The shop was still there, on Candlemaker Row. Its contents, too, crowding round him like a circle of old friends who hadn't what it took to get up and leave.
Farrago. I remember when he opened it, he sent me a picture: it must have been oh, 1971 or so. A Polaroid, with him standing in front of the door below the sign. FARRAGO, in pink letters on a purple background, with a green snake curling around the G. Him looking slightly stunned.
I remember sticking the Polaroid up on my fridge door in the house I shared in the Canyon with Tania and Sumner.
“Looks...nice,” Sumner said. There was a gap between the two words.
“He got me into my first band,” I said, and shrugged. And then Sumner opened the fridge door to get the beer he was looking for in the first place, and the moment was gone. The picture of one man and his shop stayed there, though, on the fridge door, for the rest of the time I was in that house, like some sort of hippy gargoyle, protecting me from I don't know what. Farrago Man, Sumner called him.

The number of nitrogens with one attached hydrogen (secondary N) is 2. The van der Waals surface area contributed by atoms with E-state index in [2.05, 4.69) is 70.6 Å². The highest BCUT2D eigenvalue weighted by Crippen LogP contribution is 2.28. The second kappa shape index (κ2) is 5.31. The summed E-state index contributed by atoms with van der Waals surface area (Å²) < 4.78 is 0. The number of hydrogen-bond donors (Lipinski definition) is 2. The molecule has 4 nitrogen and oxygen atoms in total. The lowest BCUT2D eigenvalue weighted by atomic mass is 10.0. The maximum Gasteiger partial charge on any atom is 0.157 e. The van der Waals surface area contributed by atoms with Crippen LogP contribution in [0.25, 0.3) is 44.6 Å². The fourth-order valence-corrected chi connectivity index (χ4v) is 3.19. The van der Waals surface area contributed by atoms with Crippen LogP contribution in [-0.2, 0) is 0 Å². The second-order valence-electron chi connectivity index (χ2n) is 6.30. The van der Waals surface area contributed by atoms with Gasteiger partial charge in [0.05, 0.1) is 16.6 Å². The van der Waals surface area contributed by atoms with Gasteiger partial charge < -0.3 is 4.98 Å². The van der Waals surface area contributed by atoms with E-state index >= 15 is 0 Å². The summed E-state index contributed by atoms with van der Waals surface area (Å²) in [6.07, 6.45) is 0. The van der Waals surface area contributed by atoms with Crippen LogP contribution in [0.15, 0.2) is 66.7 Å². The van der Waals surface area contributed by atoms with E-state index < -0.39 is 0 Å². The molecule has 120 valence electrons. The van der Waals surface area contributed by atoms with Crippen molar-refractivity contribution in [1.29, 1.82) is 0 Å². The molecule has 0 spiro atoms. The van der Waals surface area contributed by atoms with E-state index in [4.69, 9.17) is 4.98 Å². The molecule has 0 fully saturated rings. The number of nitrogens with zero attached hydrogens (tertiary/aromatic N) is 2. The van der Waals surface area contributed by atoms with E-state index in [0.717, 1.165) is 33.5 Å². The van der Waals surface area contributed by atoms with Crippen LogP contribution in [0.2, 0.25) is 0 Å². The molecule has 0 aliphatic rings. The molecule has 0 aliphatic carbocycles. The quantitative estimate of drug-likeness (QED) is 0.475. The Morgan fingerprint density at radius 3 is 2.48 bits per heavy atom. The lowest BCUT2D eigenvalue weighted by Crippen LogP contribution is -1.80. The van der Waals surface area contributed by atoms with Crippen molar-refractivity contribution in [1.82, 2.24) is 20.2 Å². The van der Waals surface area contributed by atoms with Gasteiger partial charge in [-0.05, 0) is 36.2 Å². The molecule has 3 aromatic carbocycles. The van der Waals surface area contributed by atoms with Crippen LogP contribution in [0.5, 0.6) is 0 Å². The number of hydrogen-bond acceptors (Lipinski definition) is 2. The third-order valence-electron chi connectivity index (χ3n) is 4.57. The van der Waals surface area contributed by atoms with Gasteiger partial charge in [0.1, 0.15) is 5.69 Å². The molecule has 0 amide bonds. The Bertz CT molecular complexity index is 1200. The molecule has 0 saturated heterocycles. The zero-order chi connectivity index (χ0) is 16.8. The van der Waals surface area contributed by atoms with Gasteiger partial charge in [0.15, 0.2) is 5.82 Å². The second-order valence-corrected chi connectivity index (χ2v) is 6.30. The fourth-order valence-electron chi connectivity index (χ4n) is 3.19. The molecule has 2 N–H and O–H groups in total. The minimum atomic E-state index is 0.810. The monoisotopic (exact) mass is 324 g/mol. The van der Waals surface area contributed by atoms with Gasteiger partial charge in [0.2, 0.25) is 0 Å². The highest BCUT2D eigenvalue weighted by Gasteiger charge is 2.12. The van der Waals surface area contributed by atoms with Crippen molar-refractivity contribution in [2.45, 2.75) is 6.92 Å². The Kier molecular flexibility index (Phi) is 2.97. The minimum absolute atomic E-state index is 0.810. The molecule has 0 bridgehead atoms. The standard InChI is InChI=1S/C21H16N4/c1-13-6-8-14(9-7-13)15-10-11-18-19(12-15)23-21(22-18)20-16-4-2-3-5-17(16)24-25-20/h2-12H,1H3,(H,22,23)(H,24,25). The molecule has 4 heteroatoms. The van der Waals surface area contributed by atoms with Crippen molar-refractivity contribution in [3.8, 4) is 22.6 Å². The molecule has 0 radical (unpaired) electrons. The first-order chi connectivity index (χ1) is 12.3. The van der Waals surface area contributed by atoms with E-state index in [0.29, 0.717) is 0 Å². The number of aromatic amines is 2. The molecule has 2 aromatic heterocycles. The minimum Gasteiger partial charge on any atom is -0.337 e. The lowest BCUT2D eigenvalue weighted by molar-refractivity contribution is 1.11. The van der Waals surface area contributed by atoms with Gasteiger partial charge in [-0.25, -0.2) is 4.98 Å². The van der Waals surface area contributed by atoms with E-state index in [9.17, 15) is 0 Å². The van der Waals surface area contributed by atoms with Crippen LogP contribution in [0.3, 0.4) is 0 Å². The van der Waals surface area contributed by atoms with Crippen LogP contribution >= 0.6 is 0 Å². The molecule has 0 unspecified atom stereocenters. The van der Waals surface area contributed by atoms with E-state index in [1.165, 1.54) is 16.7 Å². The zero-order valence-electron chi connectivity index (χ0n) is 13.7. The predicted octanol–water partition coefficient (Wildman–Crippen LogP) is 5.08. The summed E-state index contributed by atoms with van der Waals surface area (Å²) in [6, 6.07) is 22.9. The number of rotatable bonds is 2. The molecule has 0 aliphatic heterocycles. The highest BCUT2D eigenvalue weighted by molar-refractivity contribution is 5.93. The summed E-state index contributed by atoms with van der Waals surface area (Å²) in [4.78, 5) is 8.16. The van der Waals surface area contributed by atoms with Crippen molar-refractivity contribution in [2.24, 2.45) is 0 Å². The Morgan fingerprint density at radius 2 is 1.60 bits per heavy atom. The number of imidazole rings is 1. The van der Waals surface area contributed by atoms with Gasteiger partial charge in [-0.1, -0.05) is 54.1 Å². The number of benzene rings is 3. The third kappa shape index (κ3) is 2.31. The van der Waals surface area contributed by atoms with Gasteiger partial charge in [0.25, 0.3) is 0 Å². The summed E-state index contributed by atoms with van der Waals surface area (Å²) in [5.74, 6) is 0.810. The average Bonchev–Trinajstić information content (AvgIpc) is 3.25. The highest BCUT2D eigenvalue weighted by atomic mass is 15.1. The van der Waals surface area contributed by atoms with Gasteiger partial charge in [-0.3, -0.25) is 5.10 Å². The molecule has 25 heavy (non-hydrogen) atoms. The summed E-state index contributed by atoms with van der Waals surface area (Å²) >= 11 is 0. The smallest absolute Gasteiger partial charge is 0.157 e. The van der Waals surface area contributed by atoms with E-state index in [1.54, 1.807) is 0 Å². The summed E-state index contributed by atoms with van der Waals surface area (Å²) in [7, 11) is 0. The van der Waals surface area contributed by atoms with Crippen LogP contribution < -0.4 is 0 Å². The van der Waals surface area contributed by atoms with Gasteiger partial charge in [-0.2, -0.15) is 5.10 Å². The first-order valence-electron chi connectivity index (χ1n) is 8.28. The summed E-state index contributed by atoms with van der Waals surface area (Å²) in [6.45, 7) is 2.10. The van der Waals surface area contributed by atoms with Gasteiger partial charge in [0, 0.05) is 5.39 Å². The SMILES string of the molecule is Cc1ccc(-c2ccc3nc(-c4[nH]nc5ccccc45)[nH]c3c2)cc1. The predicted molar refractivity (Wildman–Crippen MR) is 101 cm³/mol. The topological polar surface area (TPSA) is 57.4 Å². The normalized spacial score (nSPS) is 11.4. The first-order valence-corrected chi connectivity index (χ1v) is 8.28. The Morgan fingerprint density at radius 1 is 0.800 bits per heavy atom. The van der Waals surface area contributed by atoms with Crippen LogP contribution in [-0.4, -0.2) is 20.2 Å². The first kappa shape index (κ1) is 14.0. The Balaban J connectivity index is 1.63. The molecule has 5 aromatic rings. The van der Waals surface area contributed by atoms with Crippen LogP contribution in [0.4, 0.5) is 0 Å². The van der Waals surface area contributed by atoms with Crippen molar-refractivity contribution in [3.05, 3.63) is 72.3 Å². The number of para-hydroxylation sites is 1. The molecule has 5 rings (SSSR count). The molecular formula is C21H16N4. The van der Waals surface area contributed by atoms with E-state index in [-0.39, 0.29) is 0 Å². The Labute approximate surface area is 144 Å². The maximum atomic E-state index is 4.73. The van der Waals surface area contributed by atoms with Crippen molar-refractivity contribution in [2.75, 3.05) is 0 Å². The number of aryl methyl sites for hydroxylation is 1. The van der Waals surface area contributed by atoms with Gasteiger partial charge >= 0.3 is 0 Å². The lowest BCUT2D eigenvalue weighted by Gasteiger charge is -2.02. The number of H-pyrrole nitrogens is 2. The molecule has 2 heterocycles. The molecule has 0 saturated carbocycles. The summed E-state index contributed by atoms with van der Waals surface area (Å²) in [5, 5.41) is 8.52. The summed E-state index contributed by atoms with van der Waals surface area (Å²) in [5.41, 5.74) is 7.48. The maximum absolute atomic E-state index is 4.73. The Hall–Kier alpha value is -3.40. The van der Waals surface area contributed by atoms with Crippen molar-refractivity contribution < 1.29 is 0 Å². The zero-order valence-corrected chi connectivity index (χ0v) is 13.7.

I lost the Polaroid when I moved from that house. Funny how things just go missing in your life, only to turn up some day.
Twenty years later, Farrago had seen better days, but then we all had. I pushed at the door but it had stuck. Wood swollen up in the damp, probably: Edinburgh was bigger than Arbroath, but the mist still crept in from the sea on late afternoons in December, like this one.
I gave the door one last shove with my shoulder and it gave at last, suddenly, so that I half-fell inside. Above me, there was a metallic ping and then the bell fell past my ear, smashing on the floor with a strangled sound. I suppose it wasn't one of my best entrances.
“It's you, then,” he said. At least he had the grace to look sort of pleased. “How long are you staying this time?”
Turned out to be three months, until I met Gerry.
I have to admit the Spanish weather was a big part in that whole thing.